LISTENING TO WRITING: a sociolinguistic enquiry into the creation of meaning and effect in modern American literature, focusing on the work of Kurt Vonnegut and George Saunders.
thesisposted on 2023-06-07, 16:20 authored by Garth Andrew Twa
This thesis proceeds in two modes, utilizing both a critical and a creative lens to think about the use of simple language in formal writing. It examines the production of a register that categorizes insider/outsider status (the mechanics) as well as interrogating the (un)conscious attempts of authors seeking to prise into or remain removed from established cultural identity (the intention). It investigates the use of the vernacular and the informal in American writing in general and how it is ultimately reflected and reworked through an autobiographical channel: an examination of voice, register, and code-switching in my own writing. The first section, ‘Listening to Writing,’ is a forensic analysis of Vonnegut and Saunders, two exemplars of literary informality in American writing. It seeks—employing the work of Sarangi, Milroy, Hunston & Thompson and others to pinpoint, at a microanalytical level, what makes the conversational conversational, and the sociolinguistic work of Austin (performativity), Giles, Coupland, and Gumperz (accommodation and identity), and Auer (code switching)—to investigate the authors’ specific manipulation of pitch and register to create effect. It also appraises the historical and cultural imperative of the American abhorrence of intellectualism and hence the disdain for high-flown language and how that is reflected in not only the literature but also the very social self-positioning of the authors. The second section, ‘My Ice Age,’ is an autobiographical foray into outsider/insider, normal/abnormal categories and boundaries, extending the investigation of voice and register as examined above to explore the complex nature of belonging and alienation, of community and identity, from being a white boy in an Inuit settlement to being from an Inuit settlement in Los Angeles to the complexities of belonging and alienation that arise from being gay. The juxtaposition of two different tones in ‘My Ice Age’ is used to reflect the juxtapositions of geographic and temporal otherness, the distance (formality) and increased vernacular in the Los Angeles sections reflecting a need to fit in, to forge a place for myself both geographically and socially through the use of voice and register. Both the critical and the creative lenses elucidate use of simple language and variations of registers to create sociological bonds/alienation. Simple language—and humour—forges communion with reader. The adoption of the vernacular, therefore, has a purpose beyond mere stylistics, in that it also is used in a social and community building (or razing) way. In other words, the use of informality becomes a performative speech act.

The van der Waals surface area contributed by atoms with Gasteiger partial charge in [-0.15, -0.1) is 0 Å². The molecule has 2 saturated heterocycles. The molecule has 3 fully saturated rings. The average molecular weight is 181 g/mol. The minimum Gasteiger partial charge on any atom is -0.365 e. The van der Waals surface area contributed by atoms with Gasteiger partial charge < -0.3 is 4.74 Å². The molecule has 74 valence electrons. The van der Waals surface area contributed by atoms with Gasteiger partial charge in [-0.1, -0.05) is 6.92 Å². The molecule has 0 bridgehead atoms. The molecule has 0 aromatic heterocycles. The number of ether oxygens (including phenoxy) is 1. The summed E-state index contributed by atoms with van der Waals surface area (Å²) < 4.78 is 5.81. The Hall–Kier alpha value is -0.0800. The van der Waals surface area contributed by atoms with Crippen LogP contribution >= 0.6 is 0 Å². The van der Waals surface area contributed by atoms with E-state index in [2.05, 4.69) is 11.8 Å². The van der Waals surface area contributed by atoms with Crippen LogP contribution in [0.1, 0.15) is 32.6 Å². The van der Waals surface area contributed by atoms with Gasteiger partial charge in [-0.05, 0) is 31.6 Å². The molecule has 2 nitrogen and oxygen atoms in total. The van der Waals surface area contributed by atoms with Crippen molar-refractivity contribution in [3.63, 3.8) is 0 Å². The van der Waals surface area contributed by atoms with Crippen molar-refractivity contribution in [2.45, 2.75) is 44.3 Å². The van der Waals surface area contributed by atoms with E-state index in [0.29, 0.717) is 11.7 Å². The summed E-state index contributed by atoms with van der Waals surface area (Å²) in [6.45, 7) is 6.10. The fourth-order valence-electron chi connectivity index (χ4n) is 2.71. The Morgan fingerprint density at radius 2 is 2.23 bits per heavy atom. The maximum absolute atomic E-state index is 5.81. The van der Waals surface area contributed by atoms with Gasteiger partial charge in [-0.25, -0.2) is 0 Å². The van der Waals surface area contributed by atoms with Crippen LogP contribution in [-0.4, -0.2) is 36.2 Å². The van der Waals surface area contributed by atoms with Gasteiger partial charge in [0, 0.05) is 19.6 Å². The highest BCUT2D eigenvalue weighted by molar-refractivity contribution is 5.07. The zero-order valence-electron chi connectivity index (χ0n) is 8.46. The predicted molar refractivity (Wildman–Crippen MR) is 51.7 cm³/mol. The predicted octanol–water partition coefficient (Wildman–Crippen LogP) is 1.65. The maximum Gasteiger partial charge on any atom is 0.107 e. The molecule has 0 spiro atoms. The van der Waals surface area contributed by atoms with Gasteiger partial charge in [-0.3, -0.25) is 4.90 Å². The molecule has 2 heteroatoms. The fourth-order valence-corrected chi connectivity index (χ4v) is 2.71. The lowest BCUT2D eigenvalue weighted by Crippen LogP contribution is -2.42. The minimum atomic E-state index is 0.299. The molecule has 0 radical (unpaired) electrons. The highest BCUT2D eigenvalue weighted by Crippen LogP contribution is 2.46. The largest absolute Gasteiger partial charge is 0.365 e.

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Department affiliated with
- English Theses
InstitutionUniversity of Sussex
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